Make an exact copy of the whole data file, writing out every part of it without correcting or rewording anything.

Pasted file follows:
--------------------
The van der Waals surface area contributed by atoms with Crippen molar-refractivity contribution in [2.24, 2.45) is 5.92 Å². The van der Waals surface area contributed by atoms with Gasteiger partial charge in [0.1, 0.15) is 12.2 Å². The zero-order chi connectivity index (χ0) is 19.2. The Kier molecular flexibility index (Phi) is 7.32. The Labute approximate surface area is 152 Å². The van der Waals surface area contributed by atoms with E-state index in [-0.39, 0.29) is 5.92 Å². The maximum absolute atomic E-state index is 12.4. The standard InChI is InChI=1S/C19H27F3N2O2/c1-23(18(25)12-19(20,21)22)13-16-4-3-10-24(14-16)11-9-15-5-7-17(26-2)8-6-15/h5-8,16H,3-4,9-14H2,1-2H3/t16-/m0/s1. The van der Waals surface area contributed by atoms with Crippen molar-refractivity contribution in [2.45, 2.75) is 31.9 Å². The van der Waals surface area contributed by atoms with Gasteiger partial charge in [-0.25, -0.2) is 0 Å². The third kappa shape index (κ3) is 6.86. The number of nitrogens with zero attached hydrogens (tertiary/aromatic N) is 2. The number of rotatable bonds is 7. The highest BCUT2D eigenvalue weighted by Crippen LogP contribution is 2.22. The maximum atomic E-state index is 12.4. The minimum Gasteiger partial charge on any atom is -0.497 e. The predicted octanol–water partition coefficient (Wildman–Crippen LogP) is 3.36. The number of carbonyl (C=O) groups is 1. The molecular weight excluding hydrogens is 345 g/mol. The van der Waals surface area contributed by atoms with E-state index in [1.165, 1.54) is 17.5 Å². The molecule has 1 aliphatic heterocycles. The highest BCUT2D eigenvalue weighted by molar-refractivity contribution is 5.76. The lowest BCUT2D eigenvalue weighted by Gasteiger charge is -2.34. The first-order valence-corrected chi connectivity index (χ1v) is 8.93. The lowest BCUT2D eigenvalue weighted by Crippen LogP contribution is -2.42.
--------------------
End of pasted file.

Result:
The van der Waals surface area contributed by atoms with Crippen molar-refractivity contribution in [2.24, 2.45) is 5.92 Å². The van der Waals surface area contributed by atoms with Gasteiger partial charge in [0.1, 0.15) is 12.2 Å². The zero-order chi connectivity index (χ0) is 19.2. The Kier molecular flexibility index (Phi) is 7.32. The Labute approximate surface area is 152 Å². The van der Waals surface area contributed by atoms with E-state index in [-0.39, 0.29) is 5.92 Å². The maximum absolute atomic E-state index is 12.4. The standard InChI is InChI=1S/C19H27F3N2O2/c1-23(18(25)12-19(20,21)22)13-16-4-3-10-24(14-16)11-9-15-5-7-17(26-2)8-6-15/h5-8,16H,3-4,9-14H2,1-2H3/t16-/m0/s1. The van der Waals surface area contributed by atoms with Crippen molar-refractivity contribution in [2.45, 2.75) is 31.9 Å². The van der Waals surface area contributed by atoms with Gasteiger partial charge in [-0.25, -0.2) is 0 Å². The third kappa shape index (κ3) is 6.86. The number of nitrogens with zero attached hydrogens (tertiary/aromatic N) is 2. The number of rotatable bonds is 7. The highest BCUT2D eigenvalue weighted by Crippen LogP contribution is 2.22. The maximum atomic E-state index is 12.4. The minimum Gasteiger partial charge on any atom is -0.497 e. The predicted octanol–water partition coefficient (Wildman–Crippen LogP) is 3.36. The number of carbonyl (C=O) groups is 1. The molecular weight excluding hydrogens is 345 g/mol. The van der Waals surface area contributed by atoms with E-state index in [1.165, 1.54) is 17.5 Å². The molecule has 1 aliphatic heterocycles. The highest BCUT2D eigenvalue weighted by molar-refractivity contribution is 5.76. The lowest BCUT2D eigenvalue weighted by Gasteiger charge is -2.34. The first-order valence-corrected chi connectivity index (χ1v) is 8.93. The lowest BCUT2D eigenvalue weighted by Crippen LogP contribution is -2.42.